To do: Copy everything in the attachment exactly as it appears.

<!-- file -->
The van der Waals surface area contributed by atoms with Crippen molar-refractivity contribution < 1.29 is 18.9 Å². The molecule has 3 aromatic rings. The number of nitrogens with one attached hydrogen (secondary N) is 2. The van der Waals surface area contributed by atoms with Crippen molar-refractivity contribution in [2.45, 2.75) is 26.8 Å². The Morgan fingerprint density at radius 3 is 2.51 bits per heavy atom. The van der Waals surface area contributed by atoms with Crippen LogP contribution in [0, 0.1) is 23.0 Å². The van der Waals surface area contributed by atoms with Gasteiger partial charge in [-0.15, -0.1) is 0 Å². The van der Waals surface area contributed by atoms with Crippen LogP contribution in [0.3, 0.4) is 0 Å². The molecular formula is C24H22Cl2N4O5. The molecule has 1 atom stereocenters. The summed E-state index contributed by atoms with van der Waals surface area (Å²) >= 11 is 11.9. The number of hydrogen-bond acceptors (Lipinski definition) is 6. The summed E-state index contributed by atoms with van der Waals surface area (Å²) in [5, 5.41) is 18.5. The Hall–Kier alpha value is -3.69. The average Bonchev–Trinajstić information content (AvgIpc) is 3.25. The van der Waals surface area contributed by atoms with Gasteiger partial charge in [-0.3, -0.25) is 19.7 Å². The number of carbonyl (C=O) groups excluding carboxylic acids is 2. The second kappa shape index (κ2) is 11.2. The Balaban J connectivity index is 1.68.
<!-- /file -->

The van der Waals surface area contributed by atoms with Crippen molar-refractivity contribution < 1.29 is 18.9 Å². The molecule has 3 aromatic rings. The number of nitrogens with one attached hydrogen (secondary N) is 2. The van der Waals surface area contributed by atoms with Crippen molar-refractivity contribution in [2.45, 2.75) is 26.8 Å². The Morgan fingerprint density at radius 3 is 2.51 bits per heavy atom. The van der Waals surface area contributed by atoms with Crippen LogP contribution in [0, 0.1) is 23.0 Å². The van der Waals surface area contributed by atoms with Gasteiger partial charge in [-0.15, -0.1) is 0 Å². The van der Waals surface area contributed by atoms with Crippen LogP contribution in [0.3, 0.4) is 0 Å². The molecular formula is C24H22Cl2N4O5. The molecule has 1 atom stereocenters. The summed E-state index contributed by atoms with van der Waals surface area (Å²) >= 11 is 11.9. The number of hydrogen-bond acceptors (Lipinski definition) is 6. The summed E-state index contributed by atoms with van der Waals surface area (Å²) in [5, 5.41) is 18.5. The Hall–Kier alpha value is -3.69. The average Bonchev–Trinajstić information content (AvgIpc) is 3.25. The van der Waals surface area contributed by atoms with Gasteiger partial charge in [-0.3, -0.25) is 19.7 Å². The number of carbonyl (C=O) groups excluding carboxylic acids is 2. The second kappa shape index (κ2) is 11.2. The Balaban J connectivity index is 1.68.